Tag Archives: Aunt Katie

The House on Hunt Road

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Cindy and Brenda, 1952

Though the property was a wedding gift to my parents from my mother’s parents, and my father started work on it right away, the house was not ready a year later, when Brenda was born. She lived, for a while, with my parents in an apartment not far away. By the time I was born a year after Brenda, the family was in their home. My father built it, and continued building it for all of his life.

First, it was square, with a pitch to the roof so steep “it could split a raindrop,” according to my Aunt Katie. From the driveway to the front door, the sidewalk ran parallel to the house, then made a right turn and went straight to the large pink block of cement that was our front step. The blade of a hoe was embedded in that step, beside the door, to use as a boot scraper. I don’t remember a single injury involving that boot scraper, though we were accident prone children and managed to hurt ourselves on things that appeared much less dangerous!

In the bit of lawn that the sidewalk enclosed between driveway and house, there was a welded metal planter. It was a simple rectangular box, with corners of L-shaped steel that extended down to form legs. The box was white with red trim, and bold red numbers were painted on the front, with our address: 3678. I don’t know who made it, or where it came from, or even who first painted it. In later years, when Patsy “Doney” came to stay with us for weeks every year, to give our rooms a fresh coat of paint, he’d carefully repaint the planter and renew the numbers in bright red. It has been planted with petunias, marigolds, vines and tomatoes over the years. It has sometimes grown up in weeds. Colors changed from red and white to black and white, but it has endured. I think it is still sitting in the front of that house, all these years later.

The original house, as I said, was a square. The front door was in the center, with windows evenly spaced on either side. The living room spanned the entire front of the house.

On the back wall, a doorway on the right led to a little hall with doors leading to a bathroom and bedroom. A linen closet fit in the space under the stairs. A trap door in the floor of the hallway led to the crawlspace underneath the house. It was dark and damp and scary; we didn’t want to go down there, ever, not even during a tornado. Dad would occasionally have to go down there, to check on something drainage or plumbing related, but I don’t think we children ever ventured down that hole. None of the girls, anyway!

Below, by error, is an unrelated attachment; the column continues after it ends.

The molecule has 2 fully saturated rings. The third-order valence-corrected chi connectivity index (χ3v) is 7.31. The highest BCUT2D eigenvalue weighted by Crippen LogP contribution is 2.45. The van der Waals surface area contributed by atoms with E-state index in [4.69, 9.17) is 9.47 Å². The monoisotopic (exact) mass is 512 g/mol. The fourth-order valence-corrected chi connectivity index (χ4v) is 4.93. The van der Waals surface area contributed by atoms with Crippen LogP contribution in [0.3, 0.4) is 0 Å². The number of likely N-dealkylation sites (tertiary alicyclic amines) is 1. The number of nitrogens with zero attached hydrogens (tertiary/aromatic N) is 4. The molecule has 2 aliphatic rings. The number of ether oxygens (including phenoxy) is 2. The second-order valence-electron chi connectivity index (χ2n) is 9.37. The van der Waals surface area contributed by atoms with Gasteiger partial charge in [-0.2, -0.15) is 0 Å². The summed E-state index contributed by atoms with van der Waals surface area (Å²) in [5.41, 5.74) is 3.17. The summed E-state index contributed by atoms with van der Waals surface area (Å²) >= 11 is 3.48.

A doorway on the left side of the back wall of the living room led to the kitchen, which also housed a large fuel oil furnace. A door led out to the back yard. There was a stairway in that space, too, but it was closed off, not yet in use.

I don’t remember that kitchen, though I have seen photos taken in it. Before long, Dad had a new kitchen underway…but that will have to wait for tomorrow!

 

Crazy Lady

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My friend, Red, refers to his wife as “Crazy Lady,” though she’s as sharp as a tack, and he knows it. It sounds like a compliment when he says it.

I’ve been called crazy more than a few times in my life; it wasn’t meant as flattery.

It doesn’t matter; I take it as a positive assessment.

A woman can be labelled crazy for showing strength, determination, stubbornness…or humor.

I’ll accept it.

Most times, I work a little too hard at being in agreement…or at least not flouting my contrary point of view.

I used to be more argumentative. I think we all go through that stage, when we are forming opinions based on our own knowledge and experience, rather than simply what we were taught or told.

It felt powerful, at the time, to challenge ideas that were comfortably in place, in order to assert my own.

It started in Catholic school, questioning  the nuns about rules of dress that determined the length of skirt or the type of sweater allowed. It continued into public high school, where my class staged a successful protest to allow girls to wear slacks. Into young adulthood, I took on bigger issues.